Deion Sanders, Joel Embiid and the NBA’s fear of heights
New research at The Finder reveals a twist to the NBA's biggest problem.
Deion Sanders, the hottest name in sports (sorry, Swifties, Taylor doesn’t count), visited the Philadelphia 76ers this week at the team’s off-site training camp in Colorado. And because this is Deion Sanders, Coach Prime’s rah-rah speech in front of the team found its way onto Twitter/X, a fact that bothered former 76er and media star JJ Redick.
I can understand why publicizing private moments like that would rub former NBA players the wrong way but locker room sanctity is not what I found most interesting about the clip. There’s a hidden story here that isn’t about what Pablo Torre calls “Content Brain” or the possibility that a college football coach could motivate James Harden and Joel Embiid to rally for an NBA championship.
The content of Deion’s speech is what drew my attention. The funny thing about Redick’s back-in-my-day response is that Sanders was also pulling the back-in-my-day card. It’s Spider Man meme meets Abe Simpson yelling-at-clouds meme. Coach Prime essentially called out Embiid for skipping the Nikola Jokic game last season, a cardinal sin that Deion claims he and MJ would have never committed. It’s a message that I don’t think could have been scripted any better by the NBA’s marketing department:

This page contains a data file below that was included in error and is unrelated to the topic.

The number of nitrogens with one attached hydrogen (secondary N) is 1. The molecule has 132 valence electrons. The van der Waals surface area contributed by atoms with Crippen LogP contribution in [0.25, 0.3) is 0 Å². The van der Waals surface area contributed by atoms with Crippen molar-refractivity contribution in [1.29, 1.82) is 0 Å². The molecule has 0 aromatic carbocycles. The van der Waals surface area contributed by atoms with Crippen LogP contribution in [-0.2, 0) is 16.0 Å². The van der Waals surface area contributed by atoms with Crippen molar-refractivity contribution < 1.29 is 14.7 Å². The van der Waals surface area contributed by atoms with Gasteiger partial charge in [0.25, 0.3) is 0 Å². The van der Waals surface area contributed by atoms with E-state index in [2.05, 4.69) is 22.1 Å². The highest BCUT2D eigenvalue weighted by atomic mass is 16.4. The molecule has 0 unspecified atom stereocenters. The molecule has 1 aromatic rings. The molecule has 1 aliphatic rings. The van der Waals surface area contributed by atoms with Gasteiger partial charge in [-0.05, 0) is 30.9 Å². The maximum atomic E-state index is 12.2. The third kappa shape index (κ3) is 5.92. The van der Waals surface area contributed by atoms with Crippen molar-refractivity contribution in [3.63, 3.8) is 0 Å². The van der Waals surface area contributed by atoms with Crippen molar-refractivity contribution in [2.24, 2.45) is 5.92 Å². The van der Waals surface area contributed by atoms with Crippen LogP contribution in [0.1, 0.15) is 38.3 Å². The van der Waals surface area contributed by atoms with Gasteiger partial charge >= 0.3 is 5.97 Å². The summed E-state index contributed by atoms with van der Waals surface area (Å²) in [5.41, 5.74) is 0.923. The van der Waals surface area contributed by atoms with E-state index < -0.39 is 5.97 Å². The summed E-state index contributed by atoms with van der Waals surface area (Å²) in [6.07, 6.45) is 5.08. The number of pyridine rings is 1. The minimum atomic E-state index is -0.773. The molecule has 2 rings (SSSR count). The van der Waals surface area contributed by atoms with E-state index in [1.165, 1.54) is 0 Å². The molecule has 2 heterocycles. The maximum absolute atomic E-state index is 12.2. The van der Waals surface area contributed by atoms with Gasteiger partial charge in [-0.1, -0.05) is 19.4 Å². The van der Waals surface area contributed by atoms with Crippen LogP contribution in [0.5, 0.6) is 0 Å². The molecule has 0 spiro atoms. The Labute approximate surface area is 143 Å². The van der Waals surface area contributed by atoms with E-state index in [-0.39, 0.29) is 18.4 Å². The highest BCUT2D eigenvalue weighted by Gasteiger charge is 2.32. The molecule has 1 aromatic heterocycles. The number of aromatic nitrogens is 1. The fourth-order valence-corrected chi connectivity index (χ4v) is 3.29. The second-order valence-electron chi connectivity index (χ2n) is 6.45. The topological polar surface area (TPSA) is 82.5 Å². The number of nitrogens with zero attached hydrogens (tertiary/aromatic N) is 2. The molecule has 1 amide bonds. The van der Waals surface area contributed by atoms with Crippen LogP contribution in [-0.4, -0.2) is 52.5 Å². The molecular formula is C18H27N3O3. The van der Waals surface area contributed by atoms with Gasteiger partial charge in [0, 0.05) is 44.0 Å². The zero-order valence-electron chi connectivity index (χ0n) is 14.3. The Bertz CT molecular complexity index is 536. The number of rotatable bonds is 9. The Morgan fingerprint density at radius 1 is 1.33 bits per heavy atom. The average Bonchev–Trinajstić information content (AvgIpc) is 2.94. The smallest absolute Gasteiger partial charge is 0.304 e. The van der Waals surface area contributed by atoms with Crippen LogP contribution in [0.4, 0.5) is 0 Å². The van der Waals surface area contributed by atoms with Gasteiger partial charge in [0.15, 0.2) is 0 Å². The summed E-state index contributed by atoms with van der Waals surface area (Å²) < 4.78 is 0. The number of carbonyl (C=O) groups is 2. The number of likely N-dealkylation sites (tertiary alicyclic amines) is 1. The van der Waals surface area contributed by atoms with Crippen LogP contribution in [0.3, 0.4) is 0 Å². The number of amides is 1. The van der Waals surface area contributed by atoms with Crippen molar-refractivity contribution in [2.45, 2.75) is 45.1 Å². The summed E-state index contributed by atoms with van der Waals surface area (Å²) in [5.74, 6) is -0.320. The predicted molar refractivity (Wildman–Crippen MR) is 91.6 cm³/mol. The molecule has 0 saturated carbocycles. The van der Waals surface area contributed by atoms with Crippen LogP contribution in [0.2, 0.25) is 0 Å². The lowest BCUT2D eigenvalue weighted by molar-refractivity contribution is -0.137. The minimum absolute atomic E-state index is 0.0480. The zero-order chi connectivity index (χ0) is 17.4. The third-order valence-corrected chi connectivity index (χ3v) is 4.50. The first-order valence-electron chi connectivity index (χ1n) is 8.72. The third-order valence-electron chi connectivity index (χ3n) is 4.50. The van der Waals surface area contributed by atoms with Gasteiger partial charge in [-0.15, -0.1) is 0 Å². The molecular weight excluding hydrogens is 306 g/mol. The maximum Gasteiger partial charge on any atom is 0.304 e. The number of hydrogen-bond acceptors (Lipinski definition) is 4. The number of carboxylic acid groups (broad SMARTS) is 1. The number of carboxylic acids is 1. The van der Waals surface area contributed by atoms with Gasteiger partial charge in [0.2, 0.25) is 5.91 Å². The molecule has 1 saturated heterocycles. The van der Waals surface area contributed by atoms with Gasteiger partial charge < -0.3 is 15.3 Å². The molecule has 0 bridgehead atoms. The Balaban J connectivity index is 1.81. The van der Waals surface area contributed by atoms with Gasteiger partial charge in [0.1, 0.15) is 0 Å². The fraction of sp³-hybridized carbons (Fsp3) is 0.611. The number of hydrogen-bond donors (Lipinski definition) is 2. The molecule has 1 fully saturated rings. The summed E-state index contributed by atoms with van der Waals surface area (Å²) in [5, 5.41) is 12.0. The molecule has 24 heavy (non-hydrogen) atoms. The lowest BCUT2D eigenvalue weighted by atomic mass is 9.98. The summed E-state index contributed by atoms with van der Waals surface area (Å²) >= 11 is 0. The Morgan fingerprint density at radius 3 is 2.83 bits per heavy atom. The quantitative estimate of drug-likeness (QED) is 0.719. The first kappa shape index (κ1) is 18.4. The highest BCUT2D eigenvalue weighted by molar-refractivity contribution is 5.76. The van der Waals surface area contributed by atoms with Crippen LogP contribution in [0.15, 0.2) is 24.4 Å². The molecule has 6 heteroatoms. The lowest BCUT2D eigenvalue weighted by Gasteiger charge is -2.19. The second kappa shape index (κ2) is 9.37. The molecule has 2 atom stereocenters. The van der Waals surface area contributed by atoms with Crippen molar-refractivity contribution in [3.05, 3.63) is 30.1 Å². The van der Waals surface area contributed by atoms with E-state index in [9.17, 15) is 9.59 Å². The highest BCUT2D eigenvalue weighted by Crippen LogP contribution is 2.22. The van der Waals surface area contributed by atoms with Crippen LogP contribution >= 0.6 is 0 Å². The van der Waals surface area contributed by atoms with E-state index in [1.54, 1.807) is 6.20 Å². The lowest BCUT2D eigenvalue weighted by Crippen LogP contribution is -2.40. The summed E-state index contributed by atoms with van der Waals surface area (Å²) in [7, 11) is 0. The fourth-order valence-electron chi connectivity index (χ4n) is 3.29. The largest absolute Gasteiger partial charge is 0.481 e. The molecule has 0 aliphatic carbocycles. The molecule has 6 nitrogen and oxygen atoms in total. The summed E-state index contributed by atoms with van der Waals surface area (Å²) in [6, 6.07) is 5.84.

“Back when me and MJ came up, MJ wanted that smoke. He wasn’t ducking. Whoever was that dude, he was gon’ get it. That’s the era I came up with.
Now, the main guy don’t guard the main guy. He don’t want it … It’s a little different today. A lot of folks duck that smoke, now. They want to be Tarzan on paper.
Don’t sell me the game, that this is what I’m going to get, but then when I turn on the TV, I don’t get that. I don’t like that. If Embiid’s playing the Joker, I want Embiid vs. the Joker, alright? I want to see that. He knows he’s going to get it. I love it. I love the matchup. But I want to see it.”
He said this DIRECTLY to Embiid, seated just in front of him on camera, using the same “duck that smoke” language that Kendrick Perkins used on ESPN to excoriate Embiid last year. But that’s not what’s most interesting to me.
The hidden story here is that Embiid’s sitting out the showdown in Denver is part of a secret trend. I decided to run my own little study to understand the problem that Sanders described. What I found really surprised me. And it started making me rethink the whole idea of home court advantage. Actually, it was even bigger than that. It made me reconsider what I knew about the playoffs.
So I got on the phone and made some calls around the league to see what insiders thought about this Finding. Here’s what I uncovered.